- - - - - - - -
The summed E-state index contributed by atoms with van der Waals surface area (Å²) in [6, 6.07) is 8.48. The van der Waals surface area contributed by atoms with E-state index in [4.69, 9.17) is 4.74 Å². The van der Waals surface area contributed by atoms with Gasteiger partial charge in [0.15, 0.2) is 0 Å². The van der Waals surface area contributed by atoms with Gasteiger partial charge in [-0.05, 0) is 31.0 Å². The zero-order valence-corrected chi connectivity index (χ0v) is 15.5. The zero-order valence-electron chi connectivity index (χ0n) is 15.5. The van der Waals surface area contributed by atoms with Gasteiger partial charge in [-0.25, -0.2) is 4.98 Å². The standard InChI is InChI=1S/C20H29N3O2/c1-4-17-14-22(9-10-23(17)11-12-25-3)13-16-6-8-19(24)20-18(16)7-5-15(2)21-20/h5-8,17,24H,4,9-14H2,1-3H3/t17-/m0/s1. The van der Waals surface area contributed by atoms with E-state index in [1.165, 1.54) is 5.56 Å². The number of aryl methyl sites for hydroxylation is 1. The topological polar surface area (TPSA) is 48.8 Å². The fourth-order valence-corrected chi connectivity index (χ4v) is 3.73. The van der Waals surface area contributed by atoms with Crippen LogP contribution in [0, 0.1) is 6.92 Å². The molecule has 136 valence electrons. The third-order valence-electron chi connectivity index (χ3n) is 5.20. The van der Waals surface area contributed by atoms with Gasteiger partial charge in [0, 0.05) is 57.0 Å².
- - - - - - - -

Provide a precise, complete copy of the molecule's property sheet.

The summed E-state index contributed by atoms with van der Waals surface area (Å²) in [6, 6.07) is 8.48. The van der Waals surface area contributed by atoms with E-state index in [4.69, 9.17) is 4.74 Å². The van der Waals surface area contributed by atoms with Gasteiger partial charge in [0.15, 0.2) is 0 Å². The van der Waals surface area contributed by atoms with Gasteiger partial charge in [-0.05, 0) is 31.0 Å². The zero-order valence-corrected chi connectivity index (χ0v) is 15.5. The zero-order valence-electron chi connectivity index (χ0n) is 15.5. The van der Waals surface area contributed by atoms with Gasteiger partial charge in [-0.25, -0.2) is 4.98 Å². The standard InChI is InChI=1S/C20H29N3O2/c1-4-17-14-22(9-10-23(17)11-12-25-3)13-16-6-8-19(24)20-18(16)7-5-15(2)21-20/h5-8,17,24H,4,9-14H2,1-3H3/t17-/m0/s1. The van der Waals surface area contributed by atoms with E-state index in [1.165, 1.54) is 5.56 Å². The number of aryl methyl sites for hydroxylation is 1. The topological polar surface area (TPSA) is 48.8 Å². The fourth-order valence-corrected chi connectivity index (χ4v) is 3.73. The van der Waals surface area contributed by atoms with Crippen LogP contribution in [0, 0.1) is 6.92 Å². The molecule has 136 valence electrons. The third-order valence-electron chi connectivity index (χ3n) is 5.20. The van der Waals surface area contributed by atoms with Gasteiger partial charge in [0, 0.05) is 57.0 Å².